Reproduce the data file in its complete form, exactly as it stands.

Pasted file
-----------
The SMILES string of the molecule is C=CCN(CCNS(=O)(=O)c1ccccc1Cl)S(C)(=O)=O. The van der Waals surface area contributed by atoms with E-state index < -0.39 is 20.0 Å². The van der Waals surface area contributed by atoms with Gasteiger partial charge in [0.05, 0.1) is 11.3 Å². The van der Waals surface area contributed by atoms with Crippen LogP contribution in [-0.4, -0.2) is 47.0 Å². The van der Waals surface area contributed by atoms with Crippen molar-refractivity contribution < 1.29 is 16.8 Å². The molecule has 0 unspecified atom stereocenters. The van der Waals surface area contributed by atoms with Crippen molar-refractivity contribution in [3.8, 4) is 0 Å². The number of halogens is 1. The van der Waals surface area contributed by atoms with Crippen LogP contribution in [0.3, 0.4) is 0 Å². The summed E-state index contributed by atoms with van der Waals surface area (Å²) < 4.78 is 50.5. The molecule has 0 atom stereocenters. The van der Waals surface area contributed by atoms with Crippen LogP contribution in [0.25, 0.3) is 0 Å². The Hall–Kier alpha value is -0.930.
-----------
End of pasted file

The SMILES string of the molecule is C=CCN(CCNS(=O)(=O)c1ccccc1Cl)S(C)(=O)=O. The van der Waals surface area contributed by atoms with E-state index < -0.39 is 20.0 Å². The van der Waals surface area contributed by atoms with Gasteiger partial charge in [0.05, 0.1) is 11.3 Å². The van der Waals surface area contributed by atoms with Crippen LogP contribution in [-0.4, -0.2) is 47.0 Å². The van der Waals surface area contributed by atoms with Crippen molar-refractivity contribution < 1.29 is 16.8 Å². The molecule has 0 unspecified atom stereocenters. The van der Waals surface area contributed by atoms with Crippen molar-refractivity contribution in [3.8, 4) is 0 Å². The number of halogens is 1. The van der Waals surface area contributed by atoms with Crippen LogP contribution in [0.3, 0.4) is 0 Å². The summed E-state index contributed by atoms with van der Waals surface area (Å²) < 4.78 is 50.5. The molecule has 0 atom stereocenters. The van der Waals surface area contributed by atoms with Crippen LogP contribution in [0.25, 0.3) is 0 Å². The Hall–Kier alpha value is -0.930.